To send content items to your account,
please confirm that you agree to abide by our usage policies.
If this is the first time you use this feature, you will be asked to authorise Cambridge Core to connect with your account.
Find out more about sending content to .
To send content items to your Kindle, first ensure firstname.lastname@example.org
is added to your Approved Personal Document E-mail List under your Personal Document Settings
on the Manage Your Content and Devices page of your Amazon account. Then enter the ‘name’ part
of your Kindle email address below.
Find out more about sending to your Kindle.
Note you can select to send to either the @free.kindle.com or @kindle.com variations.
‘@free.kindle.com’ emails are free but can only be sent to your device when it is connected to wi-fi.
‘@kindle.com’ emails can be delivered even when you are not connected to wi-fi, but note that service fees apply.
The present study tested the validity of a digital image-capture measure of food consumption suitable for use in busy school cafeterias.
Lunches were photographed pre- and post-consumption, and food items were weighed pre- and post-consumption for comparison.
A small research team recorded children’s lunchtime consumption in one primary and one secondary school over seven working days.
A primary-school sample of 121 children from North Wales and a secondary-school sample of 124 children from the West Midlands, UK, were utilised. Nineteen children were excluded because of incomplete data, leaving a final sample of 239 participants.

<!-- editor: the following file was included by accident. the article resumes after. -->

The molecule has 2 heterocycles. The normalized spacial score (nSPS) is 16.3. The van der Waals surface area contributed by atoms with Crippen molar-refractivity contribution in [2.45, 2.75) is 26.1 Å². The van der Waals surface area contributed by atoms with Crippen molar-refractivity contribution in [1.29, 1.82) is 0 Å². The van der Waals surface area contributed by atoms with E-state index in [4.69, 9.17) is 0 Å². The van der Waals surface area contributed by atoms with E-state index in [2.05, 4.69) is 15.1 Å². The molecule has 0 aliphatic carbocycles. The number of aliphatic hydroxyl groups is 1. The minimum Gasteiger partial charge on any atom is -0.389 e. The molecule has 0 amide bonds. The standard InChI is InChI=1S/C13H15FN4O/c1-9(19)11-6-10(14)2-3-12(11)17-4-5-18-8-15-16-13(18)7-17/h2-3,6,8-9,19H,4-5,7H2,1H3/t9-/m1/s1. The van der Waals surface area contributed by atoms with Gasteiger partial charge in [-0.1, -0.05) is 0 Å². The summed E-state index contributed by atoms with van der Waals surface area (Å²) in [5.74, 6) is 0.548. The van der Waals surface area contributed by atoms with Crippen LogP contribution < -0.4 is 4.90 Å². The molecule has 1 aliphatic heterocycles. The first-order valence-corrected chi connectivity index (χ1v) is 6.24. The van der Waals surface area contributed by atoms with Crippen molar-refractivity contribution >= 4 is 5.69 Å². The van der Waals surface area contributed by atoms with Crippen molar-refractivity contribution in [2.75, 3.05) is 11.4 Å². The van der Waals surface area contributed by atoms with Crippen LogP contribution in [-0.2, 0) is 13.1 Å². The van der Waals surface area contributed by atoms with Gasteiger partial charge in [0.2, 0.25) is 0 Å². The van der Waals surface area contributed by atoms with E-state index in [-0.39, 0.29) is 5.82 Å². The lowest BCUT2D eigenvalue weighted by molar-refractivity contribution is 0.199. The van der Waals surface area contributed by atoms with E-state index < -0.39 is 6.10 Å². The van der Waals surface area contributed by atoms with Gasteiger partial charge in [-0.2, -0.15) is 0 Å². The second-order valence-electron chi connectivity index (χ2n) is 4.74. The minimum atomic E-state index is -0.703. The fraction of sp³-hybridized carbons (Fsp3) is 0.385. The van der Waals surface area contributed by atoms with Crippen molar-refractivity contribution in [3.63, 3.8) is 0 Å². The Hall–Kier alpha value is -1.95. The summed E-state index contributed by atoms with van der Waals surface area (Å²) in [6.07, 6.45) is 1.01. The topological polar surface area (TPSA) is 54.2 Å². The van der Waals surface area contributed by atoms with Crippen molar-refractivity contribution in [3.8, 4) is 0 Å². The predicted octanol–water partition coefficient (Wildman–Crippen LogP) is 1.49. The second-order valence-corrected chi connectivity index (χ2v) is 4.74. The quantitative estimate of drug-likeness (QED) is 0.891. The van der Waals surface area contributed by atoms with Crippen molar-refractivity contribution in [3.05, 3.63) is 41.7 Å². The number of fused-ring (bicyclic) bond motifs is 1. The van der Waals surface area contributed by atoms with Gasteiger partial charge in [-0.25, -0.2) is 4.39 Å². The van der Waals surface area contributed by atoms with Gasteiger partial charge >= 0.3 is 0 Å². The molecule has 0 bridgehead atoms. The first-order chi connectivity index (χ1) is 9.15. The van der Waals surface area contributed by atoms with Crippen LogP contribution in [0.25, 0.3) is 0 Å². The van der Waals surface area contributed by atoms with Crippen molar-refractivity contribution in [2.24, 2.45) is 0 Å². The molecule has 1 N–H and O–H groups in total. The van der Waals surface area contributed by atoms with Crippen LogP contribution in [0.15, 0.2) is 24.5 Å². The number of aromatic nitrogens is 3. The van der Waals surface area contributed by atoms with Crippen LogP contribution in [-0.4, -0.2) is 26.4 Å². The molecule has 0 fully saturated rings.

Results indicated that (i) consumption estimates based on images were accurate, yielding only small differences between the weight- and image-based judgements (median bias=0·15–1·64 g, equating to 0·45–3·42 % of consumed weight) and (ii) good levels of inter-rater agreement were achieved, ranging from moderate to near perfect (Cohen’s κ=0·535–0·819). This confirmed that consumption estimates derived from digital images were accurate and could be used in lieu of objective weighed measures.
Our protocol minimised disruption to daily lunchtime routine, kept the attrition low, and enabled better agreement between measures and raters than was the case in the existing literature. Accurate measurements are a necessary tool for all those engaged in nutrition research, intervention evaluation, prevention and public health work. We conclude that our simple and practical method of assessment could be used with children across a range of settings, ages and lunch types.